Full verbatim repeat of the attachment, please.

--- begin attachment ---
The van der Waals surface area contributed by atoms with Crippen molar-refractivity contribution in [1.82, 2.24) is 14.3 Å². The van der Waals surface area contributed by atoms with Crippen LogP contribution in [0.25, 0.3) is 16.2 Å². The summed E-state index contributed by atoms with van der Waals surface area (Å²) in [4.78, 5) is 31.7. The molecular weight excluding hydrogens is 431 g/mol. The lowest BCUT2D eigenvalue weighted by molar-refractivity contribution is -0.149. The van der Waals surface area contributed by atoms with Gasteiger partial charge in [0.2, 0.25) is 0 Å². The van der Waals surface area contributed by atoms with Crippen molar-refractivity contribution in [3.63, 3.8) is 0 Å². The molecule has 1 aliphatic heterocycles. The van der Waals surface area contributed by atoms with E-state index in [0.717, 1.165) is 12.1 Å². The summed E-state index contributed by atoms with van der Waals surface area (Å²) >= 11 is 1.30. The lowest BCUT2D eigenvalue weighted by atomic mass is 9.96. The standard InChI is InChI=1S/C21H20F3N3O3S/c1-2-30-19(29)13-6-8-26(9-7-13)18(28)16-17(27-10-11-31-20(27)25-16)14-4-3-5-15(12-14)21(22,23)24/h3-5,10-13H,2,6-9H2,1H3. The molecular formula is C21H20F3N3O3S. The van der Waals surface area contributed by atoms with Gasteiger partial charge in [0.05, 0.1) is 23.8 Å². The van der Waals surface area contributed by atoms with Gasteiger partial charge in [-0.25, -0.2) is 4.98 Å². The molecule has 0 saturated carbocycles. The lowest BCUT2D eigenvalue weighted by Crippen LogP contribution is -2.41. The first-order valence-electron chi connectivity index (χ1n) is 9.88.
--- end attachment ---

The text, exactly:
The van der Waals surface area contributed by atoms with Crippen molar-refractivity contribution in [1.82, 2.24) is 14.3 Å². The van der Waals surface area contributed by atoms with Crippen LogP contribution in [0.25, 0.3) is 16.2 Å². The summed E-state index contributed by atoms with van der Waals surface area (Å²) in [4.78, 5) is 31.7. The molecular weight excluding hydrogens is 431 g/mol. The lowest BCUT2D eigenvalue weighted by molar-refractivity contribution is -0.149. The van der Waals surface area contributed by atoms with Gasteiger partial charge in [0.2, 0.25) is 0 Å². The van der Waals surface area contributed by atoms with Crippen molar-refractivity contribution in [3.63, 3.8) is 0 Å². The molecule has 1 aliphatic heterocycles. The van der Waals surface area contributed by atoms with E-state index in [0.717, 1.165) is 12.1 Å². The summed E-state index contributed by atoms with van der Waals surface area (Å²) >= 11 is 1.30. The lowest BCUT2D eigenvalue weighted by atomic mass is 9.96. The standard InChI is InChI=1S/C21H20F3N3O3S/c1-2-30-19(29)13-6-8-26(9-7-13)18(28)16-17(27-10-11-31-20(27)25-16)14-4-3-5-15(12-14)21(22,23)24/h3-5,10-13H,2,6-9H2,1H3. The molecular formula is C21H20F3N3O3S. The van der Waals surface area contributed by atoms with Gasteiger partial charge in [0.05, 0.1) is 23.8 Å². The van der Waals surface area contributed by atoms with Gasteiger partial charge in [-0.25, -0.2) is 4.98 Å². The molecule has 0 saturated carbocycles. The lowest BCUT2D eigenvalue weighted by Crippen LogP contribution is -2.41. The first-order valence-electron chi connectivity index (χ1n) is 9.88.